“Jon has a deep seated understanding of how the web works as a conversation, is brilliant at explaining it and instinctive in inventing ideas that work on the social web… Jon Bounds is one of the most generously creative people I know” Nick Booth (Podnosh)

“It was a real pleasure working with Jon on The Big Picture… a never-ending source of inspirational new ideas for how we could make the most of the digital potential of the project…and produce[d] great results.” Caroline Griffin

“Whether coining memes, or developing approaches to improved public consultation on policy documents, or all manner of work in between, Jon cares about his work and the way it touches people. [he] instinctively understands how people do things online, and is a true wit to boot” Jon Hickman (Birmingham City University)

“Jon was a fantastic help in showing me the possibilities of WordPress and social media in general for a significant corporate website development for the NHS. His expertise is second to none. ” Rob Benson (NHS Birmingham East And North PCT)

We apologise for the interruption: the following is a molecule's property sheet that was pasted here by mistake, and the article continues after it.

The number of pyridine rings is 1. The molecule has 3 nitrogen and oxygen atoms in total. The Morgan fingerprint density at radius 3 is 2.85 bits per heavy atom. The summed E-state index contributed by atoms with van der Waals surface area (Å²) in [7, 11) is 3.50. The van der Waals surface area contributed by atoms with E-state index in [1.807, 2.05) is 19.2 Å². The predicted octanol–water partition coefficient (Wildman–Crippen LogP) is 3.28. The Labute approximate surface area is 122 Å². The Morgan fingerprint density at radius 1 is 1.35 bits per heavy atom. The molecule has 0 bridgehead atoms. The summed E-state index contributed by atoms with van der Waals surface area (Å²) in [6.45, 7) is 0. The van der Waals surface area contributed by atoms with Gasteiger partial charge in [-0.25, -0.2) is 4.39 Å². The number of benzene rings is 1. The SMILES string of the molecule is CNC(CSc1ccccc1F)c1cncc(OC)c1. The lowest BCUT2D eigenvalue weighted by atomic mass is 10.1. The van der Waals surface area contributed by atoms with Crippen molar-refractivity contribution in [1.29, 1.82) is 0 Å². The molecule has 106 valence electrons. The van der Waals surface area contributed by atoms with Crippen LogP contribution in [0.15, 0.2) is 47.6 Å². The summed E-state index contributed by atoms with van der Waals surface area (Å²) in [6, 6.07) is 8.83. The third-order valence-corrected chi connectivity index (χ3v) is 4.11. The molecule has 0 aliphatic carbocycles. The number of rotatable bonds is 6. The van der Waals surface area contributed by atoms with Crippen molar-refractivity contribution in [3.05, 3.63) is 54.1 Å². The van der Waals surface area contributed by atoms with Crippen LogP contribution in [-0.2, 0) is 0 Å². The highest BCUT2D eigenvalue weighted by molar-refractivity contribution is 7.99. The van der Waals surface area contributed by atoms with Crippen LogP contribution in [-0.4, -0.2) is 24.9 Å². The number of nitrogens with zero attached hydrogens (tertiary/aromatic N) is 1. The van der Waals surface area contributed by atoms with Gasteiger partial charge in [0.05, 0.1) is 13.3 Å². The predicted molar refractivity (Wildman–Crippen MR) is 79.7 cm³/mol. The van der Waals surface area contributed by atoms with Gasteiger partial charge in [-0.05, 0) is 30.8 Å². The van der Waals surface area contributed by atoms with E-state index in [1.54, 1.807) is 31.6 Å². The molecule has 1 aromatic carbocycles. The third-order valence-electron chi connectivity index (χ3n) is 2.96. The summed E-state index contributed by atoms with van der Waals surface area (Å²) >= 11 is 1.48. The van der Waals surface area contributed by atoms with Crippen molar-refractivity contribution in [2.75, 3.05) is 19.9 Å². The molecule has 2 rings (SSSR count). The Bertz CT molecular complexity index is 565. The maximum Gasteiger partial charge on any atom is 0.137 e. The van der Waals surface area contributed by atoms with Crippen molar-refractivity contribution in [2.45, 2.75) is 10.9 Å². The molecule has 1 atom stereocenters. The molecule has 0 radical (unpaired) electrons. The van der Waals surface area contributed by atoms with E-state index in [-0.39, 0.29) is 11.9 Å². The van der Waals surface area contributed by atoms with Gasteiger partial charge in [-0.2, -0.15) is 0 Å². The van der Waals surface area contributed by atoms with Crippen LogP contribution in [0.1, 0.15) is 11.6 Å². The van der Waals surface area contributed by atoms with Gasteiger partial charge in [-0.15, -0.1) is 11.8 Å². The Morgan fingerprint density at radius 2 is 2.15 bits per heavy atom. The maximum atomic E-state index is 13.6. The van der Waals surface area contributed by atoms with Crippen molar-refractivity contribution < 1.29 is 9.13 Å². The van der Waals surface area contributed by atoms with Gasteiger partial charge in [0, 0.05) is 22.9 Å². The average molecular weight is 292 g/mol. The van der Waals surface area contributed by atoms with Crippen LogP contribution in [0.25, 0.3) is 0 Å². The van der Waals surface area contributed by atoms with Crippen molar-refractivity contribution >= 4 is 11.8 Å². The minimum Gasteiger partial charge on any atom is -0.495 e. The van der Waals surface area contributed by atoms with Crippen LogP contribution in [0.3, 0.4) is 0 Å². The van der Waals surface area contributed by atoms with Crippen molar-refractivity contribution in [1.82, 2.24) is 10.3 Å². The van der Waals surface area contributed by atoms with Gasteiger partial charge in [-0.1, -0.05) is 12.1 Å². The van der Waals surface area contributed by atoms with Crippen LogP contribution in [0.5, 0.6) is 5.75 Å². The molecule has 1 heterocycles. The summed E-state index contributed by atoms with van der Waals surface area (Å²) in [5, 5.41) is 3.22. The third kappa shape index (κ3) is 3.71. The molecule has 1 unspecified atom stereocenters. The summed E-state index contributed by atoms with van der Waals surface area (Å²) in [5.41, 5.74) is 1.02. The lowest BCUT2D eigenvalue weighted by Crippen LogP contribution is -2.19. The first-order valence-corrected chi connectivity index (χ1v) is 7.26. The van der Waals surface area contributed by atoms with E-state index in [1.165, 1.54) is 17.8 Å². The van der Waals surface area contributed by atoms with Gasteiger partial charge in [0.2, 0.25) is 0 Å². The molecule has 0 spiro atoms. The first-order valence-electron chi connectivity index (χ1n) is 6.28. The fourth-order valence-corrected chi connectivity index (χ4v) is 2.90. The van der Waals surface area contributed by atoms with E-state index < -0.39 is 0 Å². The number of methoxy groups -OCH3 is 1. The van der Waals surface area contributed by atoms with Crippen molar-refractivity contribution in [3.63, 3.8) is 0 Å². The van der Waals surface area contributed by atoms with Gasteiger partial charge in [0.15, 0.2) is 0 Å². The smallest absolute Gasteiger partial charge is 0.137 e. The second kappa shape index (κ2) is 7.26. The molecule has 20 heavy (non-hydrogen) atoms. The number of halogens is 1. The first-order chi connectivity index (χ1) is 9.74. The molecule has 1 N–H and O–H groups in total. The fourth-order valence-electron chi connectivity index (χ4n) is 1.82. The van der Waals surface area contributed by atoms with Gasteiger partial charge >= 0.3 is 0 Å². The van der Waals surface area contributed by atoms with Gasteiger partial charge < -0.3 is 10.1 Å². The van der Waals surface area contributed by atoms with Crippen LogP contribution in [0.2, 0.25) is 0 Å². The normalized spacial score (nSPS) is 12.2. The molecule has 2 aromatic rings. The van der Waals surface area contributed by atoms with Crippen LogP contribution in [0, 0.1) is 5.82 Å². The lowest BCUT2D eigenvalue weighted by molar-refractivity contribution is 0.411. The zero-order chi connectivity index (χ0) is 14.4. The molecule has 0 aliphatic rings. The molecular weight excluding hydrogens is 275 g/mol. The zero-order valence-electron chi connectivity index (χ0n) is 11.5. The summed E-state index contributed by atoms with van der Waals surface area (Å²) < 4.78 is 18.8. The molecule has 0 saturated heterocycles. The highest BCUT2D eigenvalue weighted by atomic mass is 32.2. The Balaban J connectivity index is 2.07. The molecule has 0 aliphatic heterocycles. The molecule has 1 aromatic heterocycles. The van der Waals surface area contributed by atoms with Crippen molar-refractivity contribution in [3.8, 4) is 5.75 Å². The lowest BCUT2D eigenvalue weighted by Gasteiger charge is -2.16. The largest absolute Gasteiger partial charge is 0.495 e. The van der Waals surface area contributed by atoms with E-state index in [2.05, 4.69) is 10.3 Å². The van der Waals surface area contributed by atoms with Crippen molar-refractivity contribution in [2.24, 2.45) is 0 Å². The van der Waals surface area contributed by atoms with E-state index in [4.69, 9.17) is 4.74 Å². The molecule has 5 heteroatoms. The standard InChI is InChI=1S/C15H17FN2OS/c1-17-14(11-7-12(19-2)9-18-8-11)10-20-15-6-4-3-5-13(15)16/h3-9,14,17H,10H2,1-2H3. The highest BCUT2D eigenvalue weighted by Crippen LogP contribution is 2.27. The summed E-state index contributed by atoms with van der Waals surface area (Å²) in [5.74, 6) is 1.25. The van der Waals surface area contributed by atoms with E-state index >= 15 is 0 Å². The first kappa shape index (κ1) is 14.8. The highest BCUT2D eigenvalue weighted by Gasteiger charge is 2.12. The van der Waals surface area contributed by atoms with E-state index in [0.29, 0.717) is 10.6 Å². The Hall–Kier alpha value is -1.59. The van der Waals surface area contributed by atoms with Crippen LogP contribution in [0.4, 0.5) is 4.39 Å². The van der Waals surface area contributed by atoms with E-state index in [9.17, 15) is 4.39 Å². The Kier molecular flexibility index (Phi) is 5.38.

As someone who’s been immersed in working with online technologies for well over a decade, I’ve gained a great deal of experience in social media as it has grown. The social web is now a jumble of competing and overlapping services, and it can be hard to know where to start. I can help by working with you to discover your social media or online needs, often the most simple of steps can really work wonders. An informal discussion—only one or two hours—will usually throw up a number of ways to increase engagement with your customers or clients.

Whether it’s using Facebook or Twitter to keep in touch, a blog to share your experience and knowledge, or something special  for a campaign or event. Whatever the solution I offer training to get you up and running, or if it’s a major project can work on the production side too.

Much of the basis of my advice and consultancy comes from the experimentation allowed by my personal artistic projects, many of which involve place, identity and culture. Here are a couple of examples: